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Does Warren Buffett Have a Private Equity Problem?

- By Rupert Hargreaves

Warren Buffett (Trades, Portfolio) has a problem: the private equity industry.

According to several estimates, the private equity industry is now sitting on so-called dry powder (funds raised but not yet deployed into deals) of $1.2 trillion to $2 trillion.


This is a tremendous amount of money and shows the amount of conviction investment managers generally have in the private equity space. Having so much money, however, is not necessarily a good thing for the industry because while private equity funds now have more money than ever to spend, they have to pay increasingly high prices to acquire companies.

The Financial Times recently pointed to the example of Scout24, a German online advertising group that was recently reacquired by the buyout firm that floated it in 2015 for a 50% premium. Overall, in 2018, the median multiple of private equity deals was 11.6 times earnings before interest, taxes, depreciation and amortization, down slightly year-over-year, but still near all-time highs of 12.9 times Ebitda.

A $2 trillion problem

Private equity's vast dry powder reserve and willingness to do deals at eye-watering valuations is a thorn in Buffett's side. With more than $100 billion in cash to deploy, Buffett has been hunting for his next big kill for several years now, but no deals have been forthcoming.

I'm not saying Buffett's lack of activity is a direct result of the booming private equity market, but I think it has almost certainly pushed valuations of private businesses higher across the board, reducing the number of opportunities available to the Oracle of Omaha.

He commented briefly on the private equity industry and the impact it has on Berkshire Hathaway (NYSE:BRK.A)(NYSE:BRK.B) at the 2005 annual meeting of shareholders. When one shareholder asked if private equity and hedge funds were causing trouble, Buffett replied:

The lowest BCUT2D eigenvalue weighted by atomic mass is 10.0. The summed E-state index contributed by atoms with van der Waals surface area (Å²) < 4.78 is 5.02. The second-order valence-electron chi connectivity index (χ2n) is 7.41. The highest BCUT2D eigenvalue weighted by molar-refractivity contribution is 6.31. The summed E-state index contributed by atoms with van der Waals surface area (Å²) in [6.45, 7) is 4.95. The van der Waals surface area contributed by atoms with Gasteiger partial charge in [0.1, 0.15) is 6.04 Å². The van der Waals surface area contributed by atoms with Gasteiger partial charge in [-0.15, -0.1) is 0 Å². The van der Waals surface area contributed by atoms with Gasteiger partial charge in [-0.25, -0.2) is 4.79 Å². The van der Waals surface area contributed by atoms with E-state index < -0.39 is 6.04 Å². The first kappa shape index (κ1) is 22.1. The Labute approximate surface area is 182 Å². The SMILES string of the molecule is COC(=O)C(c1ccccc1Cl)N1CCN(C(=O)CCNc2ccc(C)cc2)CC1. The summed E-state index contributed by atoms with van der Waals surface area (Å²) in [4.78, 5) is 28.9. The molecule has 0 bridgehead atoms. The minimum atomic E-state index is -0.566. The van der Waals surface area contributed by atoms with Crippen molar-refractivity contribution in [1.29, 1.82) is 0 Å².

"There's no doubt about it that there is far more money looking at deals now than five years ago, and they're willing to pay out more for the good but mundane businesses that we've been successful at buying in the past."



He went on to say a lot of these businesses were willing to buy things Berkshire is not, and "that's a source of distress to us."


"And there are a lot of companies that are being sold, that are being sold to someone who's buying them to resell in a fairly short period of time. We can't compete in that field and that's, you know, that's a source of distress to us. But that's the way it is."



Buffett, however, was confident this trend would not last forever and, sooner or later, an attractive opportunity would present itself:


"We will -- it won't go on forever, in our view. We still occasionally, as this deal I mentioned to you, the party on the other side and we just -- we made a deal that did not go through an auction process. And we see that occasionally, but we don't see it anything like we saw it four or five years ago.

So, in terms of the near-term outlook for Berkshire, in terms of doing what it's important that we do, do successfully, which is buy businesses and keep adding to this collection...And we do find it extraordinary, both Charlie and I have over the decades, just how fast things can change.

There have been at least three times, maybe more, where it's looked to me in my own career, where it looked like there was so much money sloshing around that it would be impossible to do intelligent things with money. And I actually terminated a partnership back at the end of 1969 because I felt that that the money was coming out, you know, of the woodwork. There were all kinds of people that wanted to use it and compete, and I just didn't feel we could do intelligent things.

Within four years, I saw the greatest opportunities that I've ever seen in my lifetime. And we've had several experiences like that."



Several years later, Berkshire was rewarded for its patience when the financial crisis exploded and Buffett was able to deploy billions into new deals. I do not doubt we will see another market crash at some point, but until then, Buffett's elephant drought is likely to persist.

Disclosure: The author owns shares of Berkshire Hathaway.

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